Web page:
Supreme Warlord of the Earth
(Page 5 of 8)
Franklin Delano Roosevelt eliminated the last remaining vestiges of the modest presidency. Roosevelt used Wilson’s Trading with the Enemy Act to shut down all U.S. banks in 1933, grabbed the power to approve or prescribe wages and prices for all trades and industries, and authorized the FBI to spy on suspected subversives. He changed the Supreme Court from a bulwark against presidential overreach to an enabler. By the end of his 12-year reign, FDR had firmly established the president as national protector and nurturer.
War was the health of the presidency during the long twilight struggle against the Soviet Union as well. “The worse matters get,” Harry Truman’s adviser Clark Clifford told him in 1947, “the more is there a sense of crisis. In times of crisis, the American citizen tends to back up his president.” During the Cold War, presidents used national security to justify spying on their political enemies. Richard Nixon might have been the most notorious abuser, but his predecessors also wielded the presidential bludgeon with gusto. When American steel companies raised prices in 1962, John F. Kennedy declared privately that “they fucked us, and now we’ve got to try to fuck them,” then ordered up wiretaps, Internal Revenue Service audits, and early-morning raids on steel executives’ homes.
During the Eisenhower 1950s and the JFK/LBJ 1960s, the newly ascendant conservative movement coalescing around Barry Goldwater and William F. Buckley’s National Review was the most potent source of criticism of the imperial presidency.
But enticed by the long-awaited prospect of an “emerging Republican majority” and turned off by the journalistic and congressional attacks on Nixon, conservatives learned to stop worrying and love the executive branch. During the post-Watergate reform era, two senior Gerald Ford White House aides named Dick Cheney and Donald Rumsfeld fought tooth and nail against what they felt were dangerous shackles on the executive branch; they were supported by a conservative commentariat that refocused its ire on the Democratic Congress and the left-leaning press. “I didn’t like Nixon until Watergate,” National Review stalwart M. Stanton Evans once quipped.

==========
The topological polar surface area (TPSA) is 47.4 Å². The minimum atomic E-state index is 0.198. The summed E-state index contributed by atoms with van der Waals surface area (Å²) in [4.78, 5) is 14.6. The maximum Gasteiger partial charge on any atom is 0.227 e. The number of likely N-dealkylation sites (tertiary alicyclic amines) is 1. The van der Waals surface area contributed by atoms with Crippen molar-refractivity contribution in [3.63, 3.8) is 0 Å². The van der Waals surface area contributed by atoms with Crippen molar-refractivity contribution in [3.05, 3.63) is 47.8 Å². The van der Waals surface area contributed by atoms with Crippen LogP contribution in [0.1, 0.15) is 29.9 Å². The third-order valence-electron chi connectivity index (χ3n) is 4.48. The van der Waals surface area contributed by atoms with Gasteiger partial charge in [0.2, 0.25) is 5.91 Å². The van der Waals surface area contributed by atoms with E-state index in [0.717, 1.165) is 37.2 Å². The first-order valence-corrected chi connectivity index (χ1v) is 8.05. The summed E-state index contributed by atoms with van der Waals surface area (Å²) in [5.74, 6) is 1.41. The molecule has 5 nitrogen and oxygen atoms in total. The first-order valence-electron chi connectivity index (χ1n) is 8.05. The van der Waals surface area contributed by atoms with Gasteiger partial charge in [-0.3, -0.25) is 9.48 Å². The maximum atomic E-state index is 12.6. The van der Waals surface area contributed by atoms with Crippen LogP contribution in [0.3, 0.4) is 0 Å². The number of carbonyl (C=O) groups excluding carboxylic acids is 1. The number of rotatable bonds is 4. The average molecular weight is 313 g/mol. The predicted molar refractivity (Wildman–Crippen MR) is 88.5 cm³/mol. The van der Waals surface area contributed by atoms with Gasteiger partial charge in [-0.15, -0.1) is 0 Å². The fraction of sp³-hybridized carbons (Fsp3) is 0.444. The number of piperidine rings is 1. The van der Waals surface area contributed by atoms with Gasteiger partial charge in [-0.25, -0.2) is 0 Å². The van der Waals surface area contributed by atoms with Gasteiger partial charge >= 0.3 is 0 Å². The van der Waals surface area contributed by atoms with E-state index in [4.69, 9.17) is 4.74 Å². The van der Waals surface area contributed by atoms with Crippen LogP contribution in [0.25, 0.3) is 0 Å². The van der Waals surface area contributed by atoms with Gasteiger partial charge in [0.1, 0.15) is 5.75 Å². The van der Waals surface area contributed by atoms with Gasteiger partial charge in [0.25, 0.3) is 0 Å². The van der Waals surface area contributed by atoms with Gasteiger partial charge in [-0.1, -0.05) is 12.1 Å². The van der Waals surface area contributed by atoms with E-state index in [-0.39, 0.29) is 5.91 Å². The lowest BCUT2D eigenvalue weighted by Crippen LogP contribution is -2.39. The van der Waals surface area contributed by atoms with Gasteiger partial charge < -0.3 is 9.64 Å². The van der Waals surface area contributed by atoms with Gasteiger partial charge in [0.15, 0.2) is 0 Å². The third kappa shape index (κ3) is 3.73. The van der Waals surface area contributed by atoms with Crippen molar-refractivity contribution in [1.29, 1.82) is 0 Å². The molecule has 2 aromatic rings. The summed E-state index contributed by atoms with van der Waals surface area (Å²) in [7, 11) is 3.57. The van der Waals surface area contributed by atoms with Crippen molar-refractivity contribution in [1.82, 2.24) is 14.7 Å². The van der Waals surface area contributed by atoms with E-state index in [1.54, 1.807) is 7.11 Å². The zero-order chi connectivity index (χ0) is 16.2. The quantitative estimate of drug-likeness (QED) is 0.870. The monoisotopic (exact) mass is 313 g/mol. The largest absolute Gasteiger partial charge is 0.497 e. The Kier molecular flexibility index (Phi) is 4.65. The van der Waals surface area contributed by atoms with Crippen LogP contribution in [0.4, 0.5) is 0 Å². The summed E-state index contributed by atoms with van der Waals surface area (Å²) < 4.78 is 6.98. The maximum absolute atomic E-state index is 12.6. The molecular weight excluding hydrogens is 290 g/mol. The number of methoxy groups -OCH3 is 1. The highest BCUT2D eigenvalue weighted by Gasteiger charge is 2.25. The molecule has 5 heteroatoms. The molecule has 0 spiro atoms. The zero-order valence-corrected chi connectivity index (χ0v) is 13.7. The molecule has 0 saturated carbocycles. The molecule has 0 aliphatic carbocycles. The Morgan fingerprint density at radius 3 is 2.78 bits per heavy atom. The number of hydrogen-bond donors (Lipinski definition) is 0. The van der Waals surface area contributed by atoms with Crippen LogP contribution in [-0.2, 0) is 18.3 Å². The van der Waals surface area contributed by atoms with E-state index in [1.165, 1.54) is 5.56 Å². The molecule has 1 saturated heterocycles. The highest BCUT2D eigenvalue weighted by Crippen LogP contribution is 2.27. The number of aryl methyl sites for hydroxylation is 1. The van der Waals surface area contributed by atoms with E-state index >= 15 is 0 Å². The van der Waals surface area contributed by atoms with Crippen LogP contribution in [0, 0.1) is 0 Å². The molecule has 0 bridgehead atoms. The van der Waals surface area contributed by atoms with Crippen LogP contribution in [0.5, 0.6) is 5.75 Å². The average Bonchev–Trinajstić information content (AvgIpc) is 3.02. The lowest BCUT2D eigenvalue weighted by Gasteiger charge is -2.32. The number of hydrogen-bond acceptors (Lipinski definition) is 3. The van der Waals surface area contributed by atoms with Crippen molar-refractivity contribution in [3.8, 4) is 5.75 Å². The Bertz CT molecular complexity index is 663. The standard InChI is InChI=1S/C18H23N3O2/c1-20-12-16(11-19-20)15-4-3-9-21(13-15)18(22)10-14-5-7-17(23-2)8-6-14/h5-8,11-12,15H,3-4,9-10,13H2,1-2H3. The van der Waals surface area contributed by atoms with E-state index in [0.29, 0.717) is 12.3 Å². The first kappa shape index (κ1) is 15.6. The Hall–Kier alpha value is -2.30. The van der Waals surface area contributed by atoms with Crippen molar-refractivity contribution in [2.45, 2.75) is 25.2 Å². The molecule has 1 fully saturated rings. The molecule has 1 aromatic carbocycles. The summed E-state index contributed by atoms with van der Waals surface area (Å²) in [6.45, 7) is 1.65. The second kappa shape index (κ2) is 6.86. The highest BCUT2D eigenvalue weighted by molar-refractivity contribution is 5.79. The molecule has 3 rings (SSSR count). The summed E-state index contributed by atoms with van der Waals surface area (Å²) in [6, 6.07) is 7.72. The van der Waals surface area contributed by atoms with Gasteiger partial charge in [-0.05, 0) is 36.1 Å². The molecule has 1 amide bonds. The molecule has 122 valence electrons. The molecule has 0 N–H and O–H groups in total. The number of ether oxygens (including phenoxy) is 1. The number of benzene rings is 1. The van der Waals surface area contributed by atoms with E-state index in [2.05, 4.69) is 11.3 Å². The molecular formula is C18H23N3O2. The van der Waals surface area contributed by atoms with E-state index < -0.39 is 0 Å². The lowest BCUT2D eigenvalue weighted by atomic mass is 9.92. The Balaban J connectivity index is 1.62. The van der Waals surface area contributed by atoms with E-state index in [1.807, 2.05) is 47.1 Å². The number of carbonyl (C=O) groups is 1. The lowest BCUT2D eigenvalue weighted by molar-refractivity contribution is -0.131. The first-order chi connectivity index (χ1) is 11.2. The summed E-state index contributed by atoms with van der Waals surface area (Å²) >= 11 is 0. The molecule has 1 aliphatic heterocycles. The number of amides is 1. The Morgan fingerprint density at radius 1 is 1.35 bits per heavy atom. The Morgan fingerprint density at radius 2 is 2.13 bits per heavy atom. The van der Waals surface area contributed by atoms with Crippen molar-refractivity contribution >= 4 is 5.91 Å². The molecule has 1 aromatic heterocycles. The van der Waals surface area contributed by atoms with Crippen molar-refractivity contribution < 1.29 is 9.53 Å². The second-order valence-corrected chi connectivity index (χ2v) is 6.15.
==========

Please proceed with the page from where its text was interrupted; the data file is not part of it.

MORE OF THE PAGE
Although Americans finally recovered their native skepticism toward power after Vietnam and Watergate, we never reduced our demands on the executive branch. The lesson we seemed to have learned from the legacy of abuses was to trust less, ask more. In 1998 the Pew Research Center noted that “public desire for government services and activism has remained nearly steady over the past 30 years.” Two years later, a report on a survey by National Public Radio, the Kaiser Family Foundation, and Harvard’s John F. Kennedy School of Government put it pithily: “Americans distrust government, but want it to do more.”
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